DAVID BARNES in YOKOHAMA
SCOTTISH RUGBY Chief Executive has spoken for the first time since news broke earlier this week that Scotland could be bumped out of the World Cup if the Yokohama Stadium does not recover from the impact of Typhoon Hagibis in time to host Scotland’s crucial final pool match against host nation Japan on Sunday.
He has made it clear that Scotland are not ready to retreat quietly if World Rugby decide to cancel the match rather than relocate or reschedule. Having sought legal advice, he he vowed that ‘we’re not going to let Scotland be the collateral damage for a decision that was taken in haste’.
“I think there’s alternatives around Japan,” he told Radio 4’s Today programme. “The point we are talking about now is not whether the game will take place on Sunday, that will be a purely meteorological issue, the issue will be if it can’t take place then we’re really, really pressing the point that we need to have to get this game delayed 24 hours later.
“First is and most important is that we look after the safety of the general public. The second thing is for World Rugby to just simply state that the game has to be cancelled goes against the whole sporting integrity of the tournament. We have been preparing for this tournament now for four years, the guys have had over 100 days in camp, we’ve played games already and the fourth game in this particular case is pivotal.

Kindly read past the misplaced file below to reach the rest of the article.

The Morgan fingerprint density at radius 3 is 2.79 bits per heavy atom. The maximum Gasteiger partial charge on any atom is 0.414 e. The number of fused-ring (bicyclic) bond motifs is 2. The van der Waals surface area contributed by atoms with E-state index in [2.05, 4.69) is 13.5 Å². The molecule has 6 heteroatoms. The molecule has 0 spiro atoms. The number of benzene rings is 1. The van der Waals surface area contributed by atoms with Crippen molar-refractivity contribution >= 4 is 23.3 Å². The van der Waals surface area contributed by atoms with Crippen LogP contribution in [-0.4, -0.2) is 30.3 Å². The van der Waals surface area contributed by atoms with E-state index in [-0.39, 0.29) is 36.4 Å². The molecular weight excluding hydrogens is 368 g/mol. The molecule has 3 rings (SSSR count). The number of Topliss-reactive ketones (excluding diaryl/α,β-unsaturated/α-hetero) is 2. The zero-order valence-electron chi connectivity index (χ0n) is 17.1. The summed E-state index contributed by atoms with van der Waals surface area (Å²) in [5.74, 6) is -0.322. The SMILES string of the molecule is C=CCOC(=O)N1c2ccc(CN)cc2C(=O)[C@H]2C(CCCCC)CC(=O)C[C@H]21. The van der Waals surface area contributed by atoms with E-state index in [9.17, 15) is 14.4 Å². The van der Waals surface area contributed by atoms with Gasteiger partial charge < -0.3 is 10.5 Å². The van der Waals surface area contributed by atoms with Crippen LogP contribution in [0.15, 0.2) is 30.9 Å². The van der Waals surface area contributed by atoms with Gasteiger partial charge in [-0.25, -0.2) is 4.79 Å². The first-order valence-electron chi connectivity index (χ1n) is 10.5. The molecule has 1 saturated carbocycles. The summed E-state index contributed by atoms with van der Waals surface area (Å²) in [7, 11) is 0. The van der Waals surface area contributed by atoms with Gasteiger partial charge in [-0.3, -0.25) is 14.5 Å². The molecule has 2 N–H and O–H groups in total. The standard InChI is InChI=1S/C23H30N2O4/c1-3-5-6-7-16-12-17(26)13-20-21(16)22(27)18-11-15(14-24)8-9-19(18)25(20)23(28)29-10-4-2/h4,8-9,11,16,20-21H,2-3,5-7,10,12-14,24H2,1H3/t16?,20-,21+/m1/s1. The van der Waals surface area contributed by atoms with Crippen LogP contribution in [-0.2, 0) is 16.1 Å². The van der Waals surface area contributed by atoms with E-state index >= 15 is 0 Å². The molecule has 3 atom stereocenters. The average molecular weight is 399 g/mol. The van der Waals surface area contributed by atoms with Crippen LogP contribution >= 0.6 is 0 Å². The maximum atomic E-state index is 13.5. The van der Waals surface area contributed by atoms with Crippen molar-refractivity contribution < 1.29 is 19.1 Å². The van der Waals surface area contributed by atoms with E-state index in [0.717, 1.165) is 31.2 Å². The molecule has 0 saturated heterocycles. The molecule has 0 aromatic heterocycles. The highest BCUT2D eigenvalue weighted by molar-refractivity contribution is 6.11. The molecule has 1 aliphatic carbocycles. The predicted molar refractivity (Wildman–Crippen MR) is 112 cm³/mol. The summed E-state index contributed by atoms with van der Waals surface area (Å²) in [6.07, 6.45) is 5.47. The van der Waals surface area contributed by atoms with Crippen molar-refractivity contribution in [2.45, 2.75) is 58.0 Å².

“We’ve had consistent dialogue since the last three or four days around this with senior people at World Rugby, but World Rugby seem to be determined to stick to its plan that the match is either played on Sunday or indeed it is cancelled, and to have it cancelled and have our ability to progress from this group put at peril, we believe is absolutely unacceptable.
“World Rugby is pointing us back to the participation agreement. We’ve had legal opinion – from a leading QC – that challenges World Rugby’s interpretation.”
There is now only two games to go before the match, but Dodson insisted that it is not too late to find a resolution.
“We don’t know that – we have to challenge it,” he said. “But we should be talking about this from a rugby perspective, this is about the game and the rugby supporters across the world are absolutely astounded at this rigidity from World Rugby. The common sense approach to this is to play the game 24 hours later on perfect safety where we can make sure that the pool stages are completed, and the sporting integrity of the tournament remains intact.
“My point is that World Rugby will be listening to what is happening around the world – I think opinion on social media is rising all the time about the injustice of this. I feel for our Italian friends as well, they had no participation in any of the decisions and they are on their way home already, and my view is that we’re not going to let Scotland be the collateral damage for a decision that was taken in haste.”